The business environment plans will be peer reviewed in a crowd-sourcing format as part of a poster session, with participation by one or more focal companies. The deliverable will be designed to create value from the perspective of potential employers while achieving pedagogical and experiential goals for learners. Learner assessment for the capstone will include quizzes as well as peer reviews of capstone projects.


He is a dean emeritus and professor of finance in the College of Business, and professor of economics in the College of Liberal Arts and Sciences. He has long been associated with the Illinois MBA and has won many awards in graduate and professional teaching, including the Campus Award for Excellence in Graduate and Professional Teaching, the MBA Faculty of the Year Award, and the Keith E. Sawyer Memorial Service Award from the Illinois Executive MBA. His research interests lie in the area of applied microeconomics and focus on topics in industrial organization, regulatory issues, and labor economics. Along with some of his colleagues in Business, he has also written articles on economic aspects of professional sports. He holds PhD and MA degrees in economics from Cornell University and earned a BS in economics from Bradley University.
He is a professor of economics in the College of Liberal Arts and Sciences. His major research interests are in the arena of the political economy of development. He has published extensively on related topics in the Journal of Applied Econometrics, The Quarterly Review of Economics and Finance, Middle East Development Journal, Journal of Development Economics, Review of Economics and Statistics, and International Economic Review. He has won numerous awards for teaching, including Faculty of the Year for the Executive MBA program, Best Teacher Award for the Warsaw-Illinois Executive MBA, Professor of the Year for the Professional MBA, Economics Graduate Student Organization Award for Teaching Excellence at the Graduate Level, the List of Teachers Ranked as Excellent By Their Students, and the Omicron Delta Epsilon Award for Teaching Excellence at the Graduate Level. He has earned a PhD and an MA in economics from the University of California, and a BS in mechanical engineering from Tehran University.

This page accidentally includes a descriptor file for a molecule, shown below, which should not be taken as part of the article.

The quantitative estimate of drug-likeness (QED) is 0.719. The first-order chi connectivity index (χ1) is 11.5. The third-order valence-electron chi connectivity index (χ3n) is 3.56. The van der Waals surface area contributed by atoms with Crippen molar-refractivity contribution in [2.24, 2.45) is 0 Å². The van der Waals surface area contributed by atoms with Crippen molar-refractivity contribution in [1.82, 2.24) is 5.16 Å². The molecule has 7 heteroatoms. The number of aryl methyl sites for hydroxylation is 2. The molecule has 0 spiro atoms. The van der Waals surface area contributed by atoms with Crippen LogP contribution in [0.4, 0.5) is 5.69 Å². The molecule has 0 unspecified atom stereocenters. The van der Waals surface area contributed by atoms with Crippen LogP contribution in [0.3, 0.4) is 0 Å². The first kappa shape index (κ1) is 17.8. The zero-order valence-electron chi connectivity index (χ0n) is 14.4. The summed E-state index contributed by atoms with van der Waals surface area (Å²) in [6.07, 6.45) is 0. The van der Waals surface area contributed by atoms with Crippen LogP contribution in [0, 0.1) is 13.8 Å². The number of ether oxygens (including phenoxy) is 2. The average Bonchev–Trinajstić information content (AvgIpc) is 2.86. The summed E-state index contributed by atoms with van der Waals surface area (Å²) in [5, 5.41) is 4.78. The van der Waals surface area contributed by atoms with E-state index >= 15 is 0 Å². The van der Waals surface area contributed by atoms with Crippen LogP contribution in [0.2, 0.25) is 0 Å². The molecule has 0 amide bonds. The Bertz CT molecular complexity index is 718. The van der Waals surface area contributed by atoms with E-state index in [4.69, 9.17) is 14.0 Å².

She is a clinical professor of business administration. She holds a PhD, MS, and BS in industrial engineering from Purdue University. Her research interests focus on the integration of technology with management and process movement, particularly the development and deployment of Radio Frequency Identification (RFID) technology in manufacturing and the global supply chain. Her teaching interests are mainly in operations process management, including product development and design, operation and technology strategy, and project management. Her work has been published in such journals as Advanced Engineering Informatics, Expert Systems with Applications, and Management Research News. Taghaboni-Dutta has consistently been featured on the university-wide list of faculty rated as excellent by their students from 2009 to 2014.